Kate Flora: These days, it seems like my mind is a hodge-podge of random thoughts and my focus is all over the place. Besides deadheading my flowers and finding great new recipes to cook, (salmon burgers, anyone? https://www.bonappetit.com/recipe/salmon-burgers-with-pickled-cucumbers-and-watercress Or NYT recipe for shrimp and corn beignets?) I don’t seem to be very productive. Indeed, I’m more like a creature attracted to bright and shiny objects, or at least bright and shiny ideas. This one, for example.
The other day, I was out walking and ran into my neighbor walking his dog. We chatted for a bit and I asked him about his business, which owns a number of small hydro-electric dams around New England. I had recently read Susan Hand Shetterly’s book, Seaweed Chronicles, a Christmas gift from my husband. The book opens with a group building a fish ladder, and so I asked my neighbor if his dams were a problem and he was under pressure to build fish ladders. He then told me about a dam in Benton, Maine, where they have a fish elevator.
A fish elevator? I asked how he got fish to use an elevator, and he described how when the gates open, the outrushing water is, for the fish, like swimming upstream. He then told me that either last year or this past spring, the elevator, coupled with a counting system, showed that they had transported 5.5 million alewives upstream. Pretty darned amazing. If you’d like to learn more about how this works (and it doesn’t look anything like the elevator in a building) here’s a video that shows more. https://www.newscentermaine.com/article/sports/outdoors/springtime-surge-of-alewives-brings-new-life-to-maine/97-2a32241d-d97f-4a75-9cb7-c9071e92fe96
The rest of the time? Well, there’s some reading, of course. It’s summer and part of one’s job is to sit outside and read, right?
And then, of course, there is writing. I’ve been in kind of a slump about that, but gradually, in part because you good-hearted readers keep asking for the next book, I am easing back into the eleventh book in my Thea Kozak series, Death Sends A Message. For many years, I’ve alternated between a book in my Thea series and one in my Joe Burgess series, with other books tucked in around the edges. For the past few years, I’ve been trying to write some stand-alone mysteries, including a dark serial killer book set in Portland, The Darker the Night, with a new and different protagonist, and a police procedural with a female protagonist with a dark and damaged past called Not What You Think. They haven’t found homes, so now I’m back with Thea, and very very late to deliver the new book to my publisher.
With the series books, I am required by the publisher to furnish the first chapter of the next book to go at the back of the current book. I often come up with these chapters on the fly, without the time to actually sketch out a plot, so when I come to write them, I sometimes can’t remember what I was thinking when I wrote that chapter. That’s where I’m sitting now, trying to figure out the plot of the next book, and too aware that because of Thea’s character arc, I have some complications to deal with that make the ordinary course of a book seem easy.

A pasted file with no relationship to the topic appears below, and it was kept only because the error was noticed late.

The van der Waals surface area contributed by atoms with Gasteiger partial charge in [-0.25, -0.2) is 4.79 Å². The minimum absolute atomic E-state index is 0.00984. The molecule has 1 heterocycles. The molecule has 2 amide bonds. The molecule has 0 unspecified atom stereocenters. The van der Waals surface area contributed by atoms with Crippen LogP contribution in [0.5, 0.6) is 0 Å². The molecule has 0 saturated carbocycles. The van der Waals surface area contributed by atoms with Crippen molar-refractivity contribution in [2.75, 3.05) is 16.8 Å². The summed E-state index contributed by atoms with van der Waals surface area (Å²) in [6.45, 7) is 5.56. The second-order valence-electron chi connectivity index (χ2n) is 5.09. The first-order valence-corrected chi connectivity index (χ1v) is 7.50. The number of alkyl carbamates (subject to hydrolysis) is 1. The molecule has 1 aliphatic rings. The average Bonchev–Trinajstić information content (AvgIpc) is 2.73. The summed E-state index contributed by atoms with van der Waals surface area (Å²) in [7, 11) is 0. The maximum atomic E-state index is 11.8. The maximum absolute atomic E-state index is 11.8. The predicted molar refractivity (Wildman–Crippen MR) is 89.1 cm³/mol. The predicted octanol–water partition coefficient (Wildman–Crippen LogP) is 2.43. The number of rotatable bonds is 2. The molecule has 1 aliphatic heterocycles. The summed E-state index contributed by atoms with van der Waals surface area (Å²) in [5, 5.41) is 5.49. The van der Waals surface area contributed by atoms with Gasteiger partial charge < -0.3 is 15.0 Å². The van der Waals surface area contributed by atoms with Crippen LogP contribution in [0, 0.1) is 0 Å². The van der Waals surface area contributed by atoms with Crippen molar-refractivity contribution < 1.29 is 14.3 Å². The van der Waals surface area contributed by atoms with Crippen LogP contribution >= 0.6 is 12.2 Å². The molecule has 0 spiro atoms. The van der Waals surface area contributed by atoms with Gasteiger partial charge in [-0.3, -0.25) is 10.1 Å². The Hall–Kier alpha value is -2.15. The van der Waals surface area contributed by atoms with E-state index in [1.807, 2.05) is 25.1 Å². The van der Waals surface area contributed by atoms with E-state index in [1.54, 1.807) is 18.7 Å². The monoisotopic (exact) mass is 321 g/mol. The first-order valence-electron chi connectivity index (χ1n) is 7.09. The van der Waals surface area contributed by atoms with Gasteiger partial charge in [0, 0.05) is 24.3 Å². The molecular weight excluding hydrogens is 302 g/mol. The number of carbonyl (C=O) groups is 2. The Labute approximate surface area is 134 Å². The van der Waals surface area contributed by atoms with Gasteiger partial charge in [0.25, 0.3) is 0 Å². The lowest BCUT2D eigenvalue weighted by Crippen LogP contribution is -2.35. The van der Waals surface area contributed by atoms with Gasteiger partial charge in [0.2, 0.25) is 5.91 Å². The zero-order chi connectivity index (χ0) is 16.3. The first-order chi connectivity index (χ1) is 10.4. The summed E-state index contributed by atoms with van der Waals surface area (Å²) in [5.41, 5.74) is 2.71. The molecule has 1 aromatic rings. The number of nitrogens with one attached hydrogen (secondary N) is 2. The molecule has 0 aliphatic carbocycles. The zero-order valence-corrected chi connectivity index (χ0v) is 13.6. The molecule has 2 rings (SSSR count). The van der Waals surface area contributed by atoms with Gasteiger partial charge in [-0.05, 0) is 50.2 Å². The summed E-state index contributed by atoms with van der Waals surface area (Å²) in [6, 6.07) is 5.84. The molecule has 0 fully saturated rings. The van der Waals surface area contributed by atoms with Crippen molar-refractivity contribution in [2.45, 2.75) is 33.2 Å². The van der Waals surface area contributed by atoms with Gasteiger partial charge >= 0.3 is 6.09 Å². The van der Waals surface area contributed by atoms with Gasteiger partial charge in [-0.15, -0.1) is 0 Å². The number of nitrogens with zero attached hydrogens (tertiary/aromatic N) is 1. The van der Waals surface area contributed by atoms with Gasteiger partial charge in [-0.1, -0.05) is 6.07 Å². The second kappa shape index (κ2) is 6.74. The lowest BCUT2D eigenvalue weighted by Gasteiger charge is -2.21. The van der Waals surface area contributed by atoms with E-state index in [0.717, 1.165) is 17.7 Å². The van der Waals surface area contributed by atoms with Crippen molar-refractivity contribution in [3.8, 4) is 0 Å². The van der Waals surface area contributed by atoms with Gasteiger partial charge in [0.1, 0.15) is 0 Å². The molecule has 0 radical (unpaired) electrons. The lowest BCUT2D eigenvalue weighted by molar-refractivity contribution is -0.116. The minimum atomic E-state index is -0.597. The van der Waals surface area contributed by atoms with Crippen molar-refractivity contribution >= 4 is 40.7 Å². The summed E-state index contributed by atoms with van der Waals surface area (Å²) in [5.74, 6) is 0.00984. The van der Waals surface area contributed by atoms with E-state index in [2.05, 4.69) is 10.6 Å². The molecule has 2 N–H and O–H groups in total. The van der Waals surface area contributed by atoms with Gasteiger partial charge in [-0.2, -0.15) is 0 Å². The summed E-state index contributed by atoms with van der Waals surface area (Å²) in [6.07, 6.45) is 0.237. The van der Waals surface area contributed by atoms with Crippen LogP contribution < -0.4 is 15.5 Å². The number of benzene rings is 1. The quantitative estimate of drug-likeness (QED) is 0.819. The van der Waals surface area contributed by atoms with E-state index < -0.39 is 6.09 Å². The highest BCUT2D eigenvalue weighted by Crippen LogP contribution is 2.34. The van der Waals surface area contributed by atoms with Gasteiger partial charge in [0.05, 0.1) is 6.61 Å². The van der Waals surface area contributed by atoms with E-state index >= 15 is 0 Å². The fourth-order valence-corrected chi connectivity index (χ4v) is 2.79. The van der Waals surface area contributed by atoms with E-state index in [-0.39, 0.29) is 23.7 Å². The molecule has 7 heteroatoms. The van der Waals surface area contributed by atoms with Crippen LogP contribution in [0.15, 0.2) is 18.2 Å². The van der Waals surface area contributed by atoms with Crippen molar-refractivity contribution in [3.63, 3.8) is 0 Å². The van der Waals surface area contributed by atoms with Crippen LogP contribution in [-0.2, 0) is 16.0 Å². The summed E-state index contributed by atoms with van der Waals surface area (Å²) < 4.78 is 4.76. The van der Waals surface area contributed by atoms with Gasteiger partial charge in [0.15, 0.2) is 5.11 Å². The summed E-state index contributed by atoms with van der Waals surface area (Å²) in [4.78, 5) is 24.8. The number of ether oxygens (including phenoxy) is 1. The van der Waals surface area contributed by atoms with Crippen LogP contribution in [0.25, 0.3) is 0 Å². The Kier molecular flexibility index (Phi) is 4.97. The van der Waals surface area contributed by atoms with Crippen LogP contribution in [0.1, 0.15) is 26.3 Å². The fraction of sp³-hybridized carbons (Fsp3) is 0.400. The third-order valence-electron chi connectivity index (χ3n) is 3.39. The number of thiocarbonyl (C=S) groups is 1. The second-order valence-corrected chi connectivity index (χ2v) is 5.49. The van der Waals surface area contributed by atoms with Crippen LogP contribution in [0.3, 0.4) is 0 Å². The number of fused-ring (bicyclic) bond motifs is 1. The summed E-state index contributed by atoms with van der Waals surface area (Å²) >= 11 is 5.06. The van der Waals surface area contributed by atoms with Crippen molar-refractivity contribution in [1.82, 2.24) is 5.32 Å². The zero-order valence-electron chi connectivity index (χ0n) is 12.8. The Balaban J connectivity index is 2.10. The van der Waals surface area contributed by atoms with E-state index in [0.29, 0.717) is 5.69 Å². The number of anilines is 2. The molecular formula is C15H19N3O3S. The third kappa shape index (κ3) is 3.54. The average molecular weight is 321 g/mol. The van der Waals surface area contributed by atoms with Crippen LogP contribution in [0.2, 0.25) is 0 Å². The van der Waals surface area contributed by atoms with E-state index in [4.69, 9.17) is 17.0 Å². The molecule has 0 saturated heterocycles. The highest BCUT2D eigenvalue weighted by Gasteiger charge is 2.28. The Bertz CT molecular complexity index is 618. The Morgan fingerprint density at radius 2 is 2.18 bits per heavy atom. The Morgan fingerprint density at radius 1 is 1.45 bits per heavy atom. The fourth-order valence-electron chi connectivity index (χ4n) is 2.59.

Over the course of ten books, Thea and Andre have battled their way to a relationship and a marriage, complicated by the fact that they’re both rescuers, and she’s an independent woman who doesn’t want an over-protective husband. Now, married and happy, they want a child, and I, foolish author, made Thea pregnant in book ten, Death Comes Knocking. As an aside here, as an attorney who used to represent the Maine Department of Human Services in child abuse cases, I’ve always been critical of how some writers handle their character’s children. And now, darn it, I’ve given my characters a child and need to handle it right.
So as I’m working through the details of the plot, I’m also having to remember what it’s like to have an infant, and write Thea through the struggles of sleepless nights and the terrifying responsibility of caring for someone so small and vulnerable.
It’s going to be a challenge. At least I am back at my desk, writing my thousand words a day, and bumping into walls and furniture the rest of the time as the plot begins to consume me.
So, go make salmon burgers, or track down that NYT recipe—fresh corn and shrimp? What could be better. Maybe I’ll see you next spring in Benton, watching the alewives? And I’m off to write a thousand words. Maybe two thousand, now that the plot is heating up. After all, right now, a baby is missing, and I need to know that it will be all right.